Women In The Bible Rock

The women of the Bible are our archetypes. Jesus was theirs, as He is ours today.

~ Lisa Blair

This was written by Wendy Lim-Ferrero, a Bible Study Fellowship leader. She posted this on FB. Worthy of sharing.

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To All Women of Faith in Christ

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Be an Esther, bold and courageous enough to stand for the truth, to voice your opinion and fight for the good of others, even when it means to sacrifice yourself. If God has put you in a position, it is for a purpose. Never be afraid to heed to that inner voice.
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Be a Ruth, loyal in all your relationships, walk the extra mile and don’t quit when things get tough. Someday, you’ll see why it was all worth the effort.
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Be a Lydia, let your homes be open, let your hands be generous, let your hearts be big enough to help anyone in need. Joy is greatest when shared.
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Be a Hannah, never cease to pray. It will never be in vain.
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Be a Mary, humble and submissive. You don’t have to be great for God to use you, you just need to obey.
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Be a Dorcas, use your talents, however small it may seem to bring a smile on someone’s face. You’ll never know how much it can mean to someone.
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Be an Abigail, remember how each decision can turn your life around for good or bad. Be wise.
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Be an Elizabeth, never doubt what God can do. Miracles do happen.
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Be a Mary Magdalene, never let your mistakes and judgments of other people stop you from experiencing true joy in Jesus.
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Be a Rebekah, never forget that true beauty lies within. Draw your man closer to God through your character.
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Be a daughter after Gods likeness;
Be pure hearted;
Allow your inner Beauty to overshadow your outward appearance.
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“And we know that for those who love God all things work together for good, for those who are called according to His purpose. For those whom He foreknew He also predestined to be conformed to the image of his Son, in order that He might be the firstborn among many brothers. And those whom He predestined he also called, and those whom he called he also justified, and those whom He justified he also glorified.”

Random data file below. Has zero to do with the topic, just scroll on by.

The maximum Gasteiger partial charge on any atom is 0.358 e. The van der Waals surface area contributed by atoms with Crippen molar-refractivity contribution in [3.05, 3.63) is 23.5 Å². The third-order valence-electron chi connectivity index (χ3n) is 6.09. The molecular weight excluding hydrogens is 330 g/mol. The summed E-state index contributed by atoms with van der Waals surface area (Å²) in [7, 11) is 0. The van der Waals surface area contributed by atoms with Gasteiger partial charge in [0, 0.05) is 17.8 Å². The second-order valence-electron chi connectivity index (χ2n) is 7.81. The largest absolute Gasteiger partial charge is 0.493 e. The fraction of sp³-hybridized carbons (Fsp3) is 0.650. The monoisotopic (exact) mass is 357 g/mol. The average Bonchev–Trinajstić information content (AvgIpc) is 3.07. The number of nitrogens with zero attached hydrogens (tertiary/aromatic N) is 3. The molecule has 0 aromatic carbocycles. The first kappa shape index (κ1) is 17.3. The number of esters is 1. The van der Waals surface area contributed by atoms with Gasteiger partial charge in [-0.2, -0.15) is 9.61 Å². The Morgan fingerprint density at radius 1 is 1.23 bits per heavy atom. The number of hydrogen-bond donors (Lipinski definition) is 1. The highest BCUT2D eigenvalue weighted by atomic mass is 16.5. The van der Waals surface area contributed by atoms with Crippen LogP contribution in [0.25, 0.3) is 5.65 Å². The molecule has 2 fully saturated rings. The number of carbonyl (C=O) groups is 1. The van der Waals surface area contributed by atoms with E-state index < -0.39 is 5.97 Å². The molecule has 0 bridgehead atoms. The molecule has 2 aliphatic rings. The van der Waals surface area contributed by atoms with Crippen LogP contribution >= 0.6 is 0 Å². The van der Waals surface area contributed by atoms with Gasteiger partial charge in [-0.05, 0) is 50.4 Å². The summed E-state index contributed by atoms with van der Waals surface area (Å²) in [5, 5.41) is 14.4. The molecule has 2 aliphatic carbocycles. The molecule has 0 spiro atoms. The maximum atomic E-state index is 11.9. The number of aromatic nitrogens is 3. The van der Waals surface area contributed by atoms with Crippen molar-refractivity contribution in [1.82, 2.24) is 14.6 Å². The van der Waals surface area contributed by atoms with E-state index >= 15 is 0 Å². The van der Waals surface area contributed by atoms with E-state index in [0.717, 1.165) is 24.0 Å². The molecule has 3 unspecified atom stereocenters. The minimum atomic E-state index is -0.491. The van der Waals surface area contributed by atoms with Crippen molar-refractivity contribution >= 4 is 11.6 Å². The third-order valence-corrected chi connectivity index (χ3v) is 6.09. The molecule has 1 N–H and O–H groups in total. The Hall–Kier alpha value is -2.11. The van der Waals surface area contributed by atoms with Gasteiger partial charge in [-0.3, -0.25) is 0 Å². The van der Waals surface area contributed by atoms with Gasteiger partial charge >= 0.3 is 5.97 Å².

Romans 7:28-30

Gods’ Representative?

We are Christs’ representatives. People see Him through our actions, and our actions verify the Word of God.

~ Lisa Blair

We are Christs’ representatives. People see Him through our actions, and our actions verify the Word of God. If we say we are Christians, there are expectations that surround how we treat others, e.g., are we kind, patient, giving, loving, supportive, attentive, joyful, and have self-constraint? Christ nailed our sins to the cross and we are now living by His Spirit. When we received Christ as our Lord and Savior, we were released from sin, washed by the blood of the Lamb, and have been cleansed from our old sin nature.

YouVersion

And whatever you do or say, do it as a representative of the Lord Jesus, giving thanks through him to God the Father.” (Colossians‬ ‭3:17‬ ‭NLT.‬‬ Bible.com)

Living by the Spirit’s Power
16 So I say, let the Holy Spirit guide your lives. Then you won’t be doing what your sinful nature craves. 17 The sinful nature wants to do evil, which is just the opposite of what the Spirit wants. And the Spirit gives us desires that are the opposite of what the sinful nature desires. These two forces are constantly fighting each other, so you are not free to carry out your good intentions. 

22 But the Holy Spirit produces this kind of fruit in our lives: love, joy, peace, patience, kindness, goodness, faithfulness, 23 gentleness, and self-control. There is no law against these things!

24 Those who belong to Christ Jesus have nailed the passions and desires of their sinful nature to his cross and crucified them there. 25 Since we are living by the Spirit, let us follow the Spirit’s leading in every part of our lives. (Galatians 5:16, 17, 22-25 NLT. Biblegateway.com)

If our old nature reigns, we are not living by the Spirit. If we do not exude a genuine Christ-like behavior, are we Christians? Our actions and deeds are reflective of who we are in Christ.

Giving Peter Props

Peter’s walk on the water is a look at what pure faith delivers, the unfathomable.

~ Lisa Blair